Hitler’s Christianity

Some people say Adolf Hitler was an atheist. They blame atheism for Hitler’s philosophy and actions. But the historical record shows that Hitler believed in God and was convinced he was carrying out God’s will.

Hitler was raised in a Catholic family. He went to Catholic schools and served as an altar boy in the Catholic Church. Growing up in this environment, he surely learned something of the centuries of discrimination and persecution the Church had supported against Jews in Europe.

Former Jesuit theologian Peter de Rosa describes the groundwork Catholic theology laid for Hitler and the Nazis: “[Catholicism’s] disastrous theology had prepared the way for Hitler and his ‘final solution.’ [The Church published] over a hundred anti-Semitic documents. Not one conciliar decree, not one papal encyclical, bull, or pastoral directive suggest that Jesus’ command, ‘love your neighbor as yourself,’ applied to Jews.”

Not surprisingly, then, Hitler wrote in his book, Mein Kampf: “. . . I am convinced that I am acting as the agent of our Creator. By fighting off the Jews, I am doing the Lord’s work.” He made essentially the same claim in a speech before the Reichstag in 1938.

Hitler considered himself a Catholic until the day he died.  In 1941 he told Gerhard Engel, one of his generals: “I am now as before a Catholic and will always remain so.” In fact, Hitler was never excommunicated from the Catholic Church, and Mein Kampf was not placed on the Church’s Index of Forbidden Books.

As for atheism, Hitler specifically opposed it in a 1933 speech in Berlin: “We were convinced that the people need and require this faith. We have therefore undertaken the fight against the atheistic movement, and that not merely with a few theoretical declarations: we have stamped it out.”

Hitler’s biographer John Toland explains Catholicism’s influence on the Holocaust. He says of Hitler: “Still a member in good standing of the Church of Rome despite detestation of its hierarchy, he carried within him its teaching that the Jew was the killer of god. The extermination, therefore, could be done without a twinge of conscience since he was merely acting as the avenging hand of god. . ..”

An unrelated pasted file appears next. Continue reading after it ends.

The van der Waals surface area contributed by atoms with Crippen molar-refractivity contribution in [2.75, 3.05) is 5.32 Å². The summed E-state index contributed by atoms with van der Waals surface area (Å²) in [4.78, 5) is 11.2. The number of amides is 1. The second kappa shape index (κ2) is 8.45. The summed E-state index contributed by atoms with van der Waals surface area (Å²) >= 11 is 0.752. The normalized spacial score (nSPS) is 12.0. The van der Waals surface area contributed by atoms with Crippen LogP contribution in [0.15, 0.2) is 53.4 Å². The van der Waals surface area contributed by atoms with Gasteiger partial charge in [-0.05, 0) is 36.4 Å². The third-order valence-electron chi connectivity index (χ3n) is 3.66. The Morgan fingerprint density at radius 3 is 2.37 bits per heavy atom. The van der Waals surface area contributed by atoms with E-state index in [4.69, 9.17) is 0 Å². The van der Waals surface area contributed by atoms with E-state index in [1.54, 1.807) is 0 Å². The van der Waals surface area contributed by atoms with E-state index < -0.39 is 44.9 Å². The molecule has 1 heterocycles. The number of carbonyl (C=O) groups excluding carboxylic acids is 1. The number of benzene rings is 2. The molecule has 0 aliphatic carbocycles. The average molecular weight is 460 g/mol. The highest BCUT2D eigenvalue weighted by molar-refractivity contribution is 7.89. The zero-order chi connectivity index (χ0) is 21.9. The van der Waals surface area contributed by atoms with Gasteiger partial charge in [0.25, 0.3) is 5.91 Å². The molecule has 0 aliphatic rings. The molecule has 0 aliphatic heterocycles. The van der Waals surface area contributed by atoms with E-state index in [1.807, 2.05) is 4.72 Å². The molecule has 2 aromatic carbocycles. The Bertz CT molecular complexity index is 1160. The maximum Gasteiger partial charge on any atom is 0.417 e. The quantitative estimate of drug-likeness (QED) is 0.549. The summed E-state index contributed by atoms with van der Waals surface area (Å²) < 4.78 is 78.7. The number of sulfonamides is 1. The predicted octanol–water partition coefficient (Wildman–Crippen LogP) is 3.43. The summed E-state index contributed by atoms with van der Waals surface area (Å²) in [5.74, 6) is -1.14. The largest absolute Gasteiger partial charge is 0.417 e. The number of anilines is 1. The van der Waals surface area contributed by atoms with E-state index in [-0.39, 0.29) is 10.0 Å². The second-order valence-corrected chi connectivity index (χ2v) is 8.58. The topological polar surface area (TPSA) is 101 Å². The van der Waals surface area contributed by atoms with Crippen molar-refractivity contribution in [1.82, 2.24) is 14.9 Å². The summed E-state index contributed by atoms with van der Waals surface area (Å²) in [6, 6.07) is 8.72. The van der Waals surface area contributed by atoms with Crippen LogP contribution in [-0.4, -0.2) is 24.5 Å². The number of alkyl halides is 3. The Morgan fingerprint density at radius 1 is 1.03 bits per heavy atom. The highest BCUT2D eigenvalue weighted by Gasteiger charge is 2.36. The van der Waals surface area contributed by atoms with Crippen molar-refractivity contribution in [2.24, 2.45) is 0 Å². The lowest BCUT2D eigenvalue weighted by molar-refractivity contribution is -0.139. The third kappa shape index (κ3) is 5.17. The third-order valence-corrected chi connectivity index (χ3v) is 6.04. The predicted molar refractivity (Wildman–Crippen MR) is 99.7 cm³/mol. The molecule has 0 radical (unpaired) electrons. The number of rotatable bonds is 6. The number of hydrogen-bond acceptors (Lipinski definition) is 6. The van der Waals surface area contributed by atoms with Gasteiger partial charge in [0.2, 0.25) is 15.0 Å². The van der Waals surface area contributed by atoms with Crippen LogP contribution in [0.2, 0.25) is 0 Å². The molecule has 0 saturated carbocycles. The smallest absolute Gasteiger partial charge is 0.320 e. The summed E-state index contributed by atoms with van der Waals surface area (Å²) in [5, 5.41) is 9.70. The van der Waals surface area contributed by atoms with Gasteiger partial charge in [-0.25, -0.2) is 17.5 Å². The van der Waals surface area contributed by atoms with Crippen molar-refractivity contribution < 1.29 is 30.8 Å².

Even after World War II, Catholic assistance to the Nazis continued. The Vatican aided the escape of more Nazis than any other governmental or private entity. Christopher Hitchens adds: “It was the Vatican itself, with its ability to provide passports, documents, money, and contacts, which organized the escape network and also the necessary shelter and succor at the other end.”

The Protestant influence on Nazi Germany was no better. Hitler is said to have greatly admired the German founder of Protestantism, Martin Luther. Among Luther’s many denunciations of the Jews, there are such religious sentiments as: “The Jews deserve to be hanged on gallows seven times higher than ordinary thieves,” and “We ought to take revenge on the Jews and kill them.”

When Hitler was asked in 1933 what he planned to do about the Jews, he said he would do what Christians had been preaching for centuries. And the Nazis carried out their first large-scale pogrom of Jews in honor of Luther’s birthday.

Christians constituted a wellspring of support for Hitler. Steve Allen notes that Nazi Germany in the 1930s “was the most church-affiliated nation in Europe. The German people were almost entirely Catholic and Lutheran. Despite such factors they launched the Holocaust and World War II.” Charles Kimball likewise says the Holocaust “would not have happened without the active participation of, sympathetic support of, and relative indifference exhibited by large numbers of Christians.”

Also in pre-World War II Germany, corporal punishment was used in the schools and schoolchildren were required to start their days with prayer. Today’s advocates of spanking and school prayer should consider that those practices, although supported by religion, proved ineffective in promoting high ethical standards and good behavior among German youth.

Further, Nazi Germany’s soldiers wore belt buckles inscribed “Gott mit uns” (“God is with us”). This slogan sounds eerily similar to Ohio’s present motto, “With God, all things are possible.”

Like many tyrants both past and present, Hitler used the mantle of religion to justify and further his selfish, hateful, and destructive philosophy. By conditioning people to blindly follow the pronouncements of authorities, instead of teaching them to think for themselves, religions often make it easy for such evil dictators and demagogues to succeed.